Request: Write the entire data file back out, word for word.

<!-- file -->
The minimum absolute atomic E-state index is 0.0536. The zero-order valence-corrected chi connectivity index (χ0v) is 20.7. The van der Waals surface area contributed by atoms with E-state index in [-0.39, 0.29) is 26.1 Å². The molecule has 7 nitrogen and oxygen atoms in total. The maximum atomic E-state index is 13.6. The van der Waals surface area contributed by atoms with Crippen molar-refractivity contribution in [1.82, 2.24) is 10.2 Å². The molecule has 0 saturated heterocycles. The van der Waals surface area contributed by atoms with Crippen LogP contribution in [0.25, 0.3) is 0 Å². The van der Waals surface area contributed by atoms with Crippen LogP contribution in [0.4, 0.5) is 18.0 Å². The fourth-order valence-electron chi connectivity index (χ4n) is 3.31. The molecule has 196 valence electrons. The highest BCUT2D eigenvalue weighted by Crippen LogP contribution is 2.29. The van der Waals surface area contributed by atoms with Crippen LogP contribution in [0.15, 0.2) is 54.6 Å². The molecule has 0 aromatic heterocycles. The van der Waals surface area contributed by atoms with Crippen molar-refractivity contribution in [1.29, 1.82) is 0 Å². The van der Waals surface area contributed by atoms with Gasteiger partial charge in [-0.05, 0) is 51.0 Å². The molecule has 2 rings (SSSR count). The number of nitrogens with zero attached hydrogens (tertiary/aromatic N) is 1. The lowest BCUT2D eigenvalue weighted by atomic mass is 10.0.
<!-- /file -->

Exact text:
The minimum absolute atomic E-state index is 0.0536. The zero-order valence-corrected chi connectivity index (χ0v) is 20.7. The van der Waals surface area contributed by atoms with E-state index in [-0.39, 0.29) is 26.1 Å². The molecule has 7 nitrogen and oxygen atoms in total. The maximum atomic E-state index is 13.6. The van der Waals surface area contributed by atoms with Crippen molar-refractivity contribution in [1.82, 2.24) is 10.2 Å². The molecule has 0 saturated heterocycles. The van der Waals surface area contributed by atoms with Crippen LogP contribution in [0.25, 0.3) is 0 Å². The van der Waals surface area contributed by atoms with Crippen LogP contribution in [0.4, 0.5) is 18.0 Å². The fourth-order valence-electron chi connectivity index (χ4n) is 3.31. The molecule has 196 valence electrons. The highest BCUT2D eigenvalue weighted by Crippen LogP contribution is 2.29. The van der Waals surface area contributed by atoms with Crippen LogP contribution in [0.15, 0.2) is 54.6 Å². The molecule has 0 aromatic heterocycles. The van der Waals surface area contributed by atoms with Crippen molar-refractivity contribution in [1.29, 1.82) is 0 Å². The van der Waals surface area contributed by atoms with Gasteiger partial charge in [-0.05, 0) is 51.0 Å². The molecule has 2 rings (SSSR count). The number of nitrogens with zero attached hydrogens (tertiary/aromatic N) is 1. The lowest BCUT2D eigenvalue weighted by atomic mass is 10.0.